And look who I am and where I am now... The bit about other children makes me sound more popular than I usually remember myself being, but I think is also generally right. I tend to remember myself being an awful contrarian pipsqueak when I was eleven (usually learned behaviour from my father), but this reminds me that even I wasn't behaving like that all the time. By the age of eleven, there were lots of occasions when you would have proper mature conversations with your peers - boys and girls who you'd grown up with over the past seven years, the type of social interaction that I now like best as an adult. There's quite a lot to be said for the last year of primary school, when you could be a mature child without the anxiety of puberty or exams (more true then than now). Come the autumn, when I'd moved on to a single sex public school (Dulwich College) it felt like being thrown in a bear pit and all of that (co-educational) mutual interest and putative maturity had suddenly gone for good.

 I have a generally melancholic disposition and tend to remember unhappy incidents and feelings, but reading the earliest of these reports reminds me of the sheer amount of pleasant time that you spend in school as a child in a well-run and kindly classroom. The crucial thing from year to year, I realise, was whether or not the teacher genuinely liked me. It’s something that the teacher can't fake, but affects the child's sense of whether you're an agreeable or problematic person. I sound like a different child in these two years - or, more precisely, an opposite version of the same one:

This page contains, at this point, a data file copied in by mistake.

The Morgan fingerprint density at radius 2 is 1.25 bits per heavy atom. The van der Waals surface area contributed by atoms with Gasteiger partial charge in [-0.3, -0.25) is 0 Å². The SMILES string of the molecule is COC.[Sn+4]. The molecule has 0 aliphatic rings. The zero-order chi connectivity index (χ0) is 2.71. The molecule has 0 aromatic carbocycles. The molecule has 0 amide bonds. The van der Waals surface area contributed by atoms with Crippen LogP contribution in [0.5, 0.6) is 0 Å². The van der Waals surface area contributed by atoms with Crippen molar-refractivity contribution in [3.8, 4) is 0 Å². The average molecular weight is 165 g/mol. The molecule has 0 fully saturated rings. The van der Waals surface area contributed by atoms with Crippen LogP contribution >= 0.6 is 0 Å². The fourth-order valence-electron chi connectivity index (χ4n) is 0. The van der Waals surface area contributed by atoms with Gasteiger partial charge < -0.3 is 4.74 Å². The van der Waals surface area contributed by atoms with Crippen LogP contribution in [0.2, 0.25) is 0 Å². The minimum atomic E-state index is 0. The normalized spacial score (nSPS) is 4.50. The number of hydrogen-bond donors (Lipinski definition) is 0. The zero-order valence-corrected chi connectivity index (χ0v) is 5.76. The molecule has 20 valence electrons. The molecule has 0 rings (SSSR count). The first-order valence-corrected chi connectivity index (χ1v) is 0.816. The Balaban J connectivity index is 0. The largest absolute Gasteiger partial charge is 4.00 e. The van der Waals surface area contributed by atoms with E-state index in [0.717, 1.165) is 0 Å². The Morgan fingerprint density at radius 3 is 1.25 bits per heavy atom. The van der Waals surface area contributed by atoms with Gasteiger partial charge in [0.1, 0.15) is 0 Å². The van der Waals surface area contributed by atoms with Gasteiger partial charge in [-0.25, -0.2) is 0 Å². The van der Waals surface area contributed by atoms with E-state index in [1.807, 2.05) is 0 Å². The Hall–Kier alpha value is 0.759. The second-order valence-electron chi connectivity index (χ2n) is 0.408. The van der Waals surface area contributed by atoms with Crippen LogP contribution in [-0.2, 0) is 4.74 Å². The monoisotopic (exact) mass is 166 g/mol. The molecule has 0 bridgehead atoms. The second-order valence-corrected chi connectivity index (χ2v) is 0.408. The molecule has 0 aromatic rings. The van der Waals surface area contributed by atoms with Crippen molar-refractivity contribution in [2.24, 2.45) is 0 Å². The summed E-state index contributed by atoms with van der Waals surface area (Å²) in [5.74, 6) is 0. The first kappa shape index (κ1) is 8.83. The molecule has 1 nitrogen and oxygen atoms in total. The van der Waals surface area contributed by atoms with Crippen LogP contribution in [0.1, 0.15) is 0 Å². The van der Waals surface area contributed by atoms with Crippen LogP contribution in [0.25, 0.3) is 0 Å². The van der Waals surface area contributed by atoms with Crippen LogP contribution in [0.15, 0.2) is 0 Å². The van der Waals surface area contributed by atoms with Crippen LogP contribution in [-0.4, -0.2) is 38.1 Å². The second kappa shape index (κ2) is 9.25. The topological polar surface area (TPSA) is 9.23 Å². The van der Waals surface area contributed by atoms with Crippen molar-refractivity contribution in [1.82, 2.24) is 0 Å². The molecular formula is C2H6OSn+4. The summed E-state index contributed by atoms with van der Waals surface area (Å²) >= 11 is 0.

William takes an extremely mature interest in the world around him. He has settled well into the class and there are only occasional outbursts of temper. He is a very affectionate and friendly boy with a delightful sense of humour. William finds it difficult to concentrate on things which do not hold much interest for him. I have enjoyed having William as a member of the class. (1981)

William is an unusual child. Although he takes a mature interest in the world around him, his behaviour in class is extremely immature. He is unable to concentrate for very long and becomes distracted, annoying other children and the class as a whole. William is capable of giving more than he has shown this year. (1982)

 And something that wasn’t thought about in the early eighties becomes revealed to me. My inability to concentrate, forgetfulness, and wandering daydreaming mind… is (predominantly inattentive) Attention Deficit Hyperactivity Disorder, isn’t it? And all of the constant censure and guilt about work - careless, irresponsible, lazy, you don't care/show any effort, you just aren't trying… Perhaps I actually really couldn’t do it, after all?

 Further excavation unearths my first and second form school reports from Dulwich College. The striking thing about these when read after the primary school ones is the lack of pastoral interest in my emotional state or how I get on with the other boys. This makes them more disconnected from my inner life at the time, that I can vividly recall and instantly bring back.